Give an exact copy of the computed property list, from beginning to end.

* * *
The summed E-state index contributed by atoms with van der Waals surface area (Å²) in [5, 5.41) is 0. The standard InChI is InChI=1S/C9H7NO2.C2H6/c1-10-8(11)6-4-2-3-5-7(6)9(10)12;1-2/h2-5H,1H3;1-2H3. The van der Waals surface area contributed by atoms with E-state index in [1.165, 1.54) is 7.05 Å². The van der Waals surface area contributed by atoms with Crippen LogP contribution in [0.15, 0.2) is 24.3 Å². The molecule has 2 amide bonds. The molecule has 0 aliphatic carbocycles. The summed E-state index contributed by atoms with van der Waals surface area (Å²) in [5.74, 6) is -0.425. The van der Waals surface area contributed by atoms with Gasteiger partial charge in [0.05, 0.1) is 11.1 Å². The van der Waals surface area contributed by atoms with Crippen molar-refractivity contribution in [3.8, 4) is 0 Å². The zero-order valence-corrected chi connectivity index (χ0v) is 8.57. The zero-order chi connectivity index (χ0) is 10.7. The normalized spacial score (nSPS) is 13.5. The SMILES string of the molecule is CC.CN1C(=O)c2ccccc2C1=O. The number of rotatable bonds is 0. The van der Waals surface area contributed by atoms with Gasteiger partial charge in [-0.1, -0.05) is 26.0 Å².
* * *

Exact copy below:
The summed E-state index contributed by atoms with van der Waals surface area (Å²) in [5, 5.41) is 0. The standard InChI is InChI=1S/C9H7NO2.C2H6/c1-10-8(11)6-4-2-3-5-7(6)9(10)12;1-2/h2-5H,1H3;1-2H3. The van der Waals surface area contributed by atoms with E-state index in [1.165, 1.54) is 7.05 Å². The van der Waals surface area contributed by atoms with Crippen LogP contribution in [0.15, 0.2) is 24.3 Å². The molecule has 2 amide bonds. The molecule has 0 aliphatic carbocycles. The summed E-state index contributed by atoms with van der Waals surface area (Å²) in [5.74, 6) is -0.425. The van der Waals surface area contributed by atoms with Gasteiger partial charge in [0.05, 0.1) is 11.1 Å². The van der Waals surface area contributed by atoms with Crippen molar-refractivity contribution in [3.8, 4) is 0 Å². The zero-order valence-corrected chi connectivity index (χ0v) is 8.57. The zero-order chi connectivity index (χ0) is 10.7. The normalized spacial score (nSPS) is 13.5. The SMILES string of the molecule is CC.CN1C(=O)c2ccccc2C1=O. The number of rotatable bonds is 0. The van der Waals surface area contributed by atoms with Gasteiger partial charge in [-0.1, -0.05) is 26.0 Å².